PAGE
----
It’s no secret that raising children can be one of the toughest jobs parents can take on, so we don’t blame you if you’re not too excited about having one more (furry) child fight for your care and attention as well.

However, before you dismiss the idea, here’s a fun fact: Owning pets and having them accompany your children in their growing years has been proven to greatly benefit their health and wellbeing!

Here’s how:

Making Friends
Having a pet provides a valuable means for social interaction. This means that with Fido in tow, people are more likely to visit or talk to you and your family in public. With increased opportunities to interact with others, your children’s social skills will improve.

Study Buddies
Pets can help your children with their school work – and we don’t mean that it’s because they can be a handy excuse for those days when Junior didn’t do his work! Parents have noticed a boost in their children’s academic grades with the aid of animal companionship, believing that it helps improve their children’s focus and concentration skills.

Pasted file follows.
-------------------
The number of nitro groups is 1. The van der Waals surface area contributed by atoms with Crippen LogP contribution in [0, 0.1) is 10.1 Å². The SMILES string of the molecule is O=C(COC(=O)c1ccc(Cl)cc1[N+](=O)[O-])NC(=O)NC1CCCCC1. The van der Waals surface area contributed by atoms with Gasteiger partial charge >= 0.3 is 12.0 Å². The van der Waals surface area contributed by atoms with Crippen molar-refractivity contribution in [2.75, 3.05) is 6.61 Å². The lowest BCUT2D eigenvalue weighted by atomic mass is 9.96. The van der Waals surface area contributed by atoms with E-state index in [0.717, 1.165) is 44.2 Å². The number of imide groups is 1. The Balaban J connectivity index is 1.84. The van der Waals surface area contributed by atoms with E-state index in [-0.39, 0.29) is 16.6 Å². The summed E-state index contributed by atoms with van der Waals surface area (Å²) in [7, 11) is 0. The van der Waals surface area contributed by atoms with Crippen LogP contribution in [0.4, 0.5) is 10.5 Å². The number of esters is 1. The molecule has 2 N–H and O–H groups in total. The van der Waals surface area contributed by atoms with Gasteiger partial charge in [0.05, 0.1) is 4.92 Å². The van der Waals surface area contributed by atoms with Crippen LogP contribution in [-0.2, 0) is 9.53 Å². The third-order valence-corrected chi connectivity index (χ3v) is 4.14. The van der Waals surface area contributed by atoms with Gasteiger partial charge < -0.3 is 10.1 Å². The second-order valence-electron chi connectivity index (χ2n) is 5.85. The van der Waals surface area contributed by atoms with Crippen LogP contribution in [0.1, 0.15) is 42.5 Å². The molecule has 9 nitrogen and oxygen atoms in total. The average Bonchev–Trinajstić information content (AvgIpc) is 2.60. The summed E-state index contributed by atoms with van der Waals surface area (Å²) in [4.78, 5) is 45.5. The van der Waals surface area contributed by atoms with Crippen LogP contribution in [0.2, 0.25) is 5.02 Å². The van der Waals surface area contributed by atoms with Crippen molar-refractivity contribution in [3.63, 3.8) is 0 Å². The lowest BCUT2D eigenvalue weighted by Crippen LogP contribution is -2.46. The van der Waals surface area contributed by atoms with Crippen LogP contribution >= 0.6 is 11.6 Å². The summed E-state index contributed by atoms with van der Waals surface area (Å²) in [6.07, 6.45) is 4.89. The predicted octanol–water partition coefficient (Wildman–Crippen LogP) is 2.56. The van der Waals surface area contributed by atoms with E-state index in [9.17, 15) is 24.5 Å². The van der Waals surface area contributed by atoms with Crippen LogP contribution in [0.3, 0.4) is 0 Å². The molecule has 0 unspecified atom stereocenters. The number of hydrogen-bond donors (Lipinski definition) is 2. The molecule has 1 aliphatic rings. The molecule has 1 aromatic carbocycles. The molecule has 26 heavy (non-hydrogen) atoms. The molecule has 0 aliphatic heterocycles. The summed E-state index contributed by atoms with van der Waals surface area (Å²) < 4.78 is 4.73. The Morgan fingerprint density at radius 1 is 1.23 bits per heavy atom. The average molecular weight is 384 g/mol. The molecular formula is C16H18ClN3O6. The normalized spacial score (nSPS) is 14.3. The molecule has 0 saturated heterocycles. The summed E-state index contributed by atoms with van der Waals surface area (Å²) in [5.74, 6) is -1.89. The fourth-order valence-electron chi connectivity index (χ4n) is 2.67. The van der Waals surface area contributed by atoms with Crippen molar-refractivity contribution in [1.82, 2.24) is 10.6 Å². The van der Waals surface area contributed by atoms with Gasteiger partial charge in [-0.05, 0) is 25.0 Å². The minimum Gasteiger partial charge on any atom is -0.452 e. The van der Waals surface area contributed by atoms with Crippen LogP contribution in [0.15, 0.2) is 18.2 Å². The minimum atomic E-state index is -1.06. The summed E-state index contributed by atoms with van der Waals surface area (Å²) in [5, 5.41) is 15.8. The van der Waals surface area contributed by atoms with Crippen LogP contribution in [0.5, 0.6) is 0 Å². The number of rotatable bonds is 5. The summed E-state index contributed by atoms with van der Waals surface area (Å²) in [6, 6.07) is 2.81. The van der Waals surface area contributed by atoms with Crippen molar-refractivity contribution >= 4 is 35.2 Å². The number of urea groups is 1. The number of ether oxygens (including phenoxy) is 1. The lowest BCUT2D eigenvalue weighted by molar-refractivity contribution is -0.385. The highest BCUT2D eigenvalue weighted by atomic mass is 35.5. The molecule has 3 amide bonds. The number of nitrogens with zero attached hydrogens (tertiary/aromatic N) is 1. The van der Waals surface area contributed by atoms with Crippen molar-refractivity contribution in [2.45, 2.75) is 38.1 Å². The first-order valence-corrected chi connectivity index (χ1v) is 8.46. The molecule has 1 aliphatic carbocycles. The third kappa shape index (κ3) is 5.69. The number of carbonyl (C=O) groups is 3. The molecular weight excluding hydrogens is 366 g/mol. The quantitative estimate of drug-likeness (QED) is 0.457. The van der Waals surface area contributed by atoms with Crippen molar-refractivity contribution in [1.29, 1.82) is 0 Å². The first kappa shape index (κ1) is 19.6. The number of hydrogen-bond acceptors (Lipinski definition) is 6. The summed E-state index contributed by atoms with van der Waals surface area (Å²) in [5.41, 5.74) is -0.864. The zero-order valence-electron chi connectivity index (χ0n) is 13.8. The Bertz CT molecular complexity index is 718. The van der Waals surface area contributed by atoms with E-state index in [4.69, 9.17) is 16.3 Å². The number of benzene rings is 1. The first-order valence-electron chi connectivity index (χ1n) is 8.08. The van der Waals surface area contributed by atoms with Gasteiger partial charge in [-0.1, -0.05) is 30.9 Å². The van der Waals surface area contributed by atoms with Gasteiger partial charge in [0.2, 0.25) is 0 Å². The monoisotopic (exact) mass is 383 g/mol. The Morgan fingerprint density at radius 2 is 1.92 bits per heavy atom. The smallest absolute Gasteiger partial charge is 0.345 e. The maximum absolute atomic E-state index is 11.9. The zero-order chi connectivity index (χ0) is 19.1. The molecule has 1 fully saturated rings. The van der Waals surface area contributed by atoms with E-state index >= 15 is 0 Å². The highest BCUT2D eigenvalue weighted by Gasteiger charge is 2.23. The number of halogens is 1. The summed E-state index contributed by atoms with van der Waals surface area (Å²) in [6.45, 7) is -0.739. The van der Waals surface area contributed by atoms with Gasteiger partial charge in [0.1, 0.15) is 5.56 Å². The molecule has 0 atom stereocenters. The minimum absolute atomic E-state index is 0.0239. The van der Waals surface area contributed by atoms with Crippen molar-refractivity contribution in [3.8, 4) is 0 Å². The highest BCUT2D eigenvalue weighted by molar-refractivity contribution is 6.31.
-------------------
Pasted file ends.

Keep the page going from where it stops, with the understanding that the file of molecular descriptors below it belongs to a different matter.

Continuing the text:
Nurturing Responsibility
According to The Pet Report, four out of five parents believe that the presence of a pet at home has a positive impact on their children's development, making them more responsible and thus improving their behaviour. Don’t be surprised when see your children take charge and care for their furry BFFs!

Medical Benefits
Did you know that children who grow up with dogs generally have a lower risk of asthma and allergies? This is according to a study from Uppsala University in Sweden, and goes against the common worry that having fur around the house could increase the risk of their children developing respiratory issues and conditions. Of course, those with established allergies to cats or dogs are the exceptions.

Psychological Health
Watching animal videos can put smiles on our faces—but the only way to prolong that happiness is by actually owning a pet! Being a paw-rent greatly reduces the likelihood of the development of childhood anxiety (especially social and separation anxiety).

*This article was updated on 14 June 2021.. It first appeared in on 30 Nov 2015.